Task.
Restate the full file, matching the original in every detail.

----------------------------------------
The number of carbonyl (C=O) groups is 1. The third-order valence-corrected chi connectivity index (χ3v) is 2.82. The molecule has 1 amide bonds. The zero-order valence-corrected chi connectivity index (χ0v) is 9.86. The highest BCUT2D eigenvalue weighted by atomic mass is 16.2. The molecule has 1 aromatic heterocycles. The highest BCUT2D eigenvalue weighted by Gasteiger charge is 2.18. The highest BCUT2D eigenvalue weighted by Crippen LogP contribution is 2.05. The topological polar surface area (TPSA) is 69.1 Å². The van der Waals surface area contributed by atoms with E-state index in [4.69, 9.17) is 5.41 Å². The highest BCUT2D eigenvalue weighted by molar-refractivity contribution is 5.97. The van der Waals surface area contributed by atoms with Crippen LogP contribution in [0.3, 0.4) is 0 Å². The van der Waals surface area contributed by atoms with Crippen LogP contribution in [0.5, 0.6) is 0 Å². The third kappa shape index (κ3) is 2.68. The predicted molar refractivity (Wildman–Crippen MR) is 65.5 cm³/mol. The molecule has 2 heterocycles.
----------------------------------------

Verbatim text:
The number of carbonyl (C=O) groups is 1. The third-order valence-corrected chi connectivity index (χ3v) is 2.82. The molecule has 1 amide bonds. The zero-order valence-corrected chi connectivity index (χ0v) is 9.86. The highest BCUT2D eigenvalue weighted by atomic mass is 16.2. The molecule has 1 aromatic heterocycles. The highest BCUT2D eigenvalue weighted by Gasteiger charge is 2.18. The highest BCUT2D eigenvalue weighted by Crippen LogP contribution is 2.05. The topological polar surface area (TPSA) is 69.1 Å². The van der Waals surface area contributed by atoms with E-state index in [4.69, 9.17) is 5.41 Å². The highest BCUT2D eigenvalue weighted by molar-refractivity contribution is 5.97. The van der Waals surface area contributed by atoms with Crippen LogP contribution in [0.3, 0.4) is 0 Å². The van der Waals surface area contributed by atoms with Crippen LogP contribution in [0.5, 0.6) is 0 Å². The third kappa shape index (κ3) is 2.68. The predicted molar refractivity (Wildman–Crippen MR) is 65.5 cm³/mol. The molecule has 2 heterocycles.